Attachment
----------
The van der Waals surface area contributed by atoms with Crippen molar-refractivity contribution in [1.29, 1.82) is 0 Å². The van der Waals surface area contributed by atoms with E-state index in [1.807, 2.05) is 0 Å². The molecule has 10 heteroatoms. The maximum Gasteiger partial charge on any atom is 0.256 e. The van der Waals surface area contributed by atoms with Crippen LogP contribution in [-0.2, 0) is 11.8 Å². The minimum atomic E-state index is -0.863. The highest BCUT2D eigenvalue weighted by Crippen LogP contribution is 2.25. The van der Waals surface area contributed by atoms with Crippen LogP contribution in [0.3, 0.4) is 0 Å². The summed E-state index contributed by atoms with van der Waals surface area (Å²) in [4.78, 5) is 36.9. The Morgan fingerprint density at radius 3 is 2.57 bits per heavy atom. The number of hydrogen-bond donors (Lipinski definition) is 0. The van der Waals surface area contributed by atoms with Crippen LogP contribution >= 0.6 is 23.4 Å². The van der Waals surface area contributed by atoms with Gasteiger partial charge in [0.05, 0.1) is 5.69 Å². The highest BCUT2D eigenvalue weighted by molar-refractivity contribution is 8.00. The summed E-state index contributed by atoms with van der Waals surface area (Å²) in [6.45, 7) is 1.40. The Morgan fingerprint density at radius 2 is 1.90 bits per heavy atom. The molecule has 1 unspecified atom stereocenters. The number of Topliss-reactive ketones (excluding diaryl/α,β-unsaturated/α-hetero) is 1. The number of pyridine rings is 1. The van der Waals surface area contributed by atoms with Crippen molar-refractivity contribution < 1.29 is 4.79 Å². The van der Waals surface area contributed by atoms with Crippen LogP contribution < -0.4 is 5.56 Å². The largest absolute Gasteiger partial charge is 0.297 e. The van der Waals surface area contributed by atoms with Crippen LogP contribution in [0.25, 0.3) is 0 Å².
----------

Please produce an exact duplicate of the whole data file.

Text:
The van der Waals surface area contributed by atoms with Crippen molar-refractivity contribution in [1.29, 1.82) is 0 Å². The van der Waals surface area contributed by atoms with E-state index in [1.807, 2.05) is 0 Å². The molecule has 10 heteroatoms. The maximum Gasteiger partial charge on any atom is 0.256 e. The van der Waals surface area contributed by atoms with Crippen LogP contribution in [-0.2, 0) is 11.8 Å². The minimum atomic E-state index is -0.863. The highest BCUT2D eigenvalue weighted by Crippen LogP contribution is 2.25. The van der Waals surface area contributed by atoms with Crippen LogP contribution in [0.3, 0.4) is 0 Å². The summed E-state index contributed by atoms with van der Waals surface area (Å²) in [4.78, 5) is 36.9. The Morgan fingerprint density at radius 3 is 2.57 bits per heavy atom. The number of hydrogen-bond donors (Lipinski definition) is 0. The van der Waals surface area contributed by atoms with Crippen LogP contribution >= 0.6 is 23.4 Å². The van der Waals surface area contributed by atoms with Gasteiger partial charge in [0.05, 0.1) is 5.69 Å². The highest BCUT2D eigenvalue weighted by molar-refractivity contribution is 8.00. The summed E-state index contributed by atoms with van der Waals surface area (Å²) in [6.45, 7) is 1.40. The Morgan fingerprint density at radius 2 is 1.90 bits per heavy atom. The molecule has 1 unspecified atom stereocenters. The number of Topliss-reactive ketones (excluding diaryl/α,β-unsaturated/α-hetero) is 1. The number of pyridine rings is 1. The van der Waals surface area contributed by atoms with Crippen molar-refractivity contribution < 1.29 is 4.79 Å². The van der Waals surface area contributed by atoms with Crippen LogP contribution < -0.4 is 5.56 Å². The largest absolute Gasteiger partial charge is 0.297 e. The van der Waals surface area contributed by atoms with Crippen LogP contribution in [0.25, 0.3) is 0 Å².